At least two board members of the embattled South African Broadcasting Corporation are understood to have resigned amid allegations of political pressure being brought to bear on the board.
News24 understands, from two sources with firsthand knowledge of the board's affairs, that deputy chairperson Khanyisile Kweyama and DA-nominee John Mattison have thrown in the towel.
Claims that Krish Naidoo will follow suit are as yet unconfirmed. Naidoo denied his intention to resign to the City Press this weekend.
News24 was unable to reach the Presidency, Kweyama or Mattison immediately.
The SABC, in a short statement, said it had "noted" reports that three members of its board had resigned and referred all queries to the Presidency.
In the same statement, the broadcaster denies that its group chief executive Madoda Mxakwe had also resigned.
The resignations follow a strained meeting between the board, newly-appointed Communications Minister Stella Ndabeni-Abrahams and her deputy, Pinky Kekana, last Thursday.
The battle between the board and government over looming retrenchments at the public broadcaster came to a head during the meeting and another source close to the Communications ministry told News24 the resignations were in protest of some of the board members' treatment of the minister at the sitting.
A letter in which Ndabeni-Abrahams states her intention to no longer engage with the board over a dispute regarding the retrenchments was leaked to the media over the weekend.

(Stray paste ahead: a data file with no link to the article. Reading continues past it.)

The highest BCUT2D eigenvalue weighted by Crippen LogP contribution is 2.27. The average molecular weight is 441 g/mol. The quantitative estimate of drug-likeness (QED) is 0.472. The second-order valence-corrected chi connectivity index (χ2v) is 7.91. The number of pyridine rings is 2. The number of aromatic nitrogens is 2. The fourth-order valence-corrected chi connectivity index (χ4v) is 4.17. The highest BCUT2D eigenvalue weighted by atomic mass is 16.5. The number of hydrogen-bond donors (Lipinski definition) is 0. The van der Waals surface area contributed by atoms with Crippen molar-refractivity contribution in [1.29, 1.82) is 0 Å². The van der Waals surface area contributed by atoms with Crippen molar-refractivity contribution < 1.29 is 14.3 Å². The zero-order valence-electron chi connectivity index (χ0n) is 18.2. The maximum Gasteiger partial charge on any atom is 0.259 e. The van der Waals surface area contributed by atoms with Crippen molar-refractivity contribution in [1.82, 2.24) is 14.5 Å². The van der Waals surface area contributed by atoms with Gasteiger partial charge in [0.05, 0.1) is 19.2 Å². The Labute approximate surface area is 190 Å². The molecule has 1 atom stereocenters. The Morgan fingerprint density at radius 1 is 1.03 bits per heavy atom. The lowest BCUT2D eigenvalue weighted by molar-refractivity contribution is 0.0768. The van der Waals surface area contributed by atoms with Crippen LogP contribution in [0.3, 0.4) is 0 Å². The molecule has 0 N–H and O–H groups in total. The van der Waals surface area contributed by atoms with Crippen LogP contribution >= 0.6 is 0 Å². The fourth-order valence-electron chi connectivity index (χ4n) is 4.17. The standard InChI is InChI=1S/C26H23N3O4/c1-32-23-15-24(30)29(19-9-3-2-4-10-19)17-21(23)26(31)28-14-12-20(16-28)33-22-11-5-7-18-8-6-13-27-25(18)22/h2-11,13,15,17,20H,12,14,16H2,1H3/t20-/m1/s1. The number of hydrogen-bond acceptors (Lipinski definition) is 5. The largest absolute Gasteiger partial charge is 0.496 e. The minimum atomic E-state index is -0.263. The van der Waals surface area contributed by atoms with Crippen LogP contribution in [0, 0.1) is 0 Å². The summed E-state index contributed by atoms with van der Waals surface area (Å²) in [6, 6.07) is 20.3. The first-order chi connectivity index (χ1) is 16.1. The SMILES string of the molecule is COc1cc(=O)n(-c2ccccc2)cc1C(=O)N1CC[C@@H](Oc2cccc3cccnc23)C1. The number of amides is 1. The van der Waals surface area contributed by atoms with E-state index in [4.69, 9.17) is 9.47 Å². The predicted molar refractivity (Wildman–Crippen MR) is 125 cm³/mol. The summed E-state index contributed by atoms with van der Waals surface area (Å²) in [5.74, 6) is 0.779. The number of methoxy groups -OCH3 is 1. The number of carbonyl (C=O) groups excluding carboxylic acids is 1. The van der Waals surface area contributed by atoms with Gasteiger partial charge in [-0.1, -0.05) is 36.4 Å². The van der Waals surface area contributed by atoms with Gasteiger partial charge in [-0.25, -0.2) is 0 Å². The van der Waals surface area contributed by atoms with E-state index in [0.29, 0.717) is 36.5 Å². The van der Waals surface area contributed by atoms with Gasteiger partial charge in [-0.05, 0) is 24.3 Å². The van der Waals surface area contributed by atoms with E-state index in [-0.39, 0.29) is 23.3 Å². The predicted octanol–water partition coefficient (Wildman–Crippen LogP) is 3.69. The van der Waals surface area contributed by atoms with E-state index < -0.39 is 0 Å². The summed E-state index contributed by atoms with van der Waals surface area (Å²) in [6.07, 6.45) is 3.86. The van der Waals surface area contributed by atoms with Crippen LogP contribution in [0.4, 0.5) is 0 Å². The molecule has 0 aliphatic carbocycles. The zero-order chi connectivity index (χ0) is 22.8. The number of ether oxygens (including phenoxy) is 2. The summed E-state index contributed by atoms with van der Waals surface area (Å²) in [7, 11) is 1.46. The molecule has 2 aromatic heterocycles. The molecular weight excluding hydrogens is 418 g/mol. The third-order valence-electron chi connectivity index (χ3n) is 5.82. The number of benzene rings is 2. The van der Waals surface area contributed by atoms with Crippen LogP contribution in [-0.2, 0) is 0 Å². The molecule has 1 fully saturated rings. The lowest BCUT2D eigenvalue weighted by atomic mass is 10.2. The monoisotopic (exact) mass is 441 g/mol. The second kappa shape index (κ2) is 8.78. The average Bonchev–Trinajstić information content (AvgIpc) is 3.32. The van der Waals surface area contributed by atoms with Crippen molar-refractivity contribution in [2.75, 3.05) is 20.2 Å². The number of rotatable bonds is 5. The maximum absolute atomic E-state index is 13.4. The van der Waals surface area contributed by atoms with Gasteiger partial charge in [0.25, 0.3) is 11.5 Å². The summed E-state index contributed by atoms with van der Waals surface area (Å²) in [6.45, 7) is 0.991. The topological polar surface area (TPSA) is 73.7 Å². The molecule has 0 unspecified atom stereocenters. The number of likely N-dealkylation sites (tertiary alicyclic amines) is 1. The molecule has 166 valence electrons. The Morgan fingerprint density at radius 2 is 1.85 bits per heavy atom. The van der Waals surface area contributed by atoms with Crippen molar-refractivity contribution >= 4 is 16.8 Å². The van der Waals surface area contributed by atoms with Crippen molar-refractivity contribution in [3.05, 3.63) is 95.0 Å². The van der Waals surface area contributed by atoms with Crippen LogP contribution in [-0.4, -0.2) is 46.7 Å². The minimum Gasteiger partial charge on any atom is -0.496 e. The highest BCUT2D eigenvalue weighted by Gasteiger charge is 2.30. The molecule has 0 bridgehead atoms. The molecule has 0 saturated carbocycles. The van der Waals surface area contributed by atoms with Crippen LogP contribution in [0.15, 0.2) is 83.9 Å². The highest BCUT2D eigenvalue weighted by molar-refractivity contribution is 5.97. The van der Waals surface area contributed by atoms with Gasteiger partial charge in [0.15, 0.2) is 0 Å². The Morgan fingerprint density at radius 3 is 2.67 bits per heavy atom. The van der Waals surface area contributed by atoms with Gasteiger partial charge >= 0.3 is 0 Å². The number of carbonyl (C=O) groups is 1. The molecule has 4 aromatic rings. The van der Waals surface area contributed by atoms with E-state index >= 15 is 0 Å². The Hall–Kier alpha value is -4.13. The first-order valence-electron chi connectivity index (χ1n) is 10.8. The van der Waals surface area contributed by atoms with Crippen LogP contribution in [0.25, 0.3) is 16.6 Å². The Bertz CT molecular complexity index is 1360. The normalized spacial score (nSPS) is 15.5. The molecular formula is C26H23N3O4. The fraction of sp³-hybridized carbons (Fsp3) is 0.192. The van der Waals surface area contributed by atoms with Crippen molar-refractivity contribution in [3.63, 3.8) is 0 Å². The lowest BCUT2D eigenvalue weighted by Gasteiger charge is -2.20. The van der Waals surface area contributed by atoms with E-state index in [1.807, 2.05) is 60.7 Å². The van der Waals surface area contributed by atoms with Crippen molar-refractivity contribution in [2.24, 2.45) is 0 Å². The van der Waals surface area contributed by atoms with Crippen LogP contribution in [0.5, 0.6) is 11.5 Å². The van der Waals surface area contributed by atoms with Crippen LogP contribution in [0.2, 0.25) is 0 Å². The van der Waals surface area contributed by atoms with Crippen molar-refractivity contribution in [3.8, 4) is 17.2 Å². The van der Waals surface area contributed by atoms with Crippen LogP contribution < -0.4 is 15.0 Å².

Ndabeni-Abrahams said she had been forced to cut ties with the board after the meeting and would "report this impasse to the president, Parliament and all relevant stakeholders" City Press reported the letter as saying over the weekend.
"The board made it clear at the meeting that, irrespective of the success of [a] government guarantee or bailout, they will still proceed with retrenchments. As the shareholder representative, we were left with no option but to desist from all engagements with the SABC board," she wrote.
The SABC embarked on a process to cut jobs by 980 staff and more than 1 200 freelancers in an effort to stem the financial crisis it finds itself in.
The broadcaster needs at least R3bn to stave off a March 2019 D-day, when it will find itself unable to pay salaries or bills.
Sources close to the board again confirmed City Press reports that the meeting between the minister and the board was highly charged with Ndabeni-Abrahams seemingly arriving with the express intention of putting a stop to retrenchments.
The SABC's current salary bill is pushing a projected R2.7bn for the 2018/2019 financial year, which equates to roughly 40% of its revenue.
"We realised that the board was no longer acting in the interests of the company, the shareholder, and Parliament as the representative of [the] South African public to which the SABC board is accountable," said Ndabeni-Abrahams.
Ndabeni-Abrahams added that the board had flatly refused to allow her time to familiarise herself with the turnaround strategy and retrenchment plans.
This is at odds with another paragraph in the letter which states the board will "review the pace and quantum of the impact of the [retrenchments] should funding be found".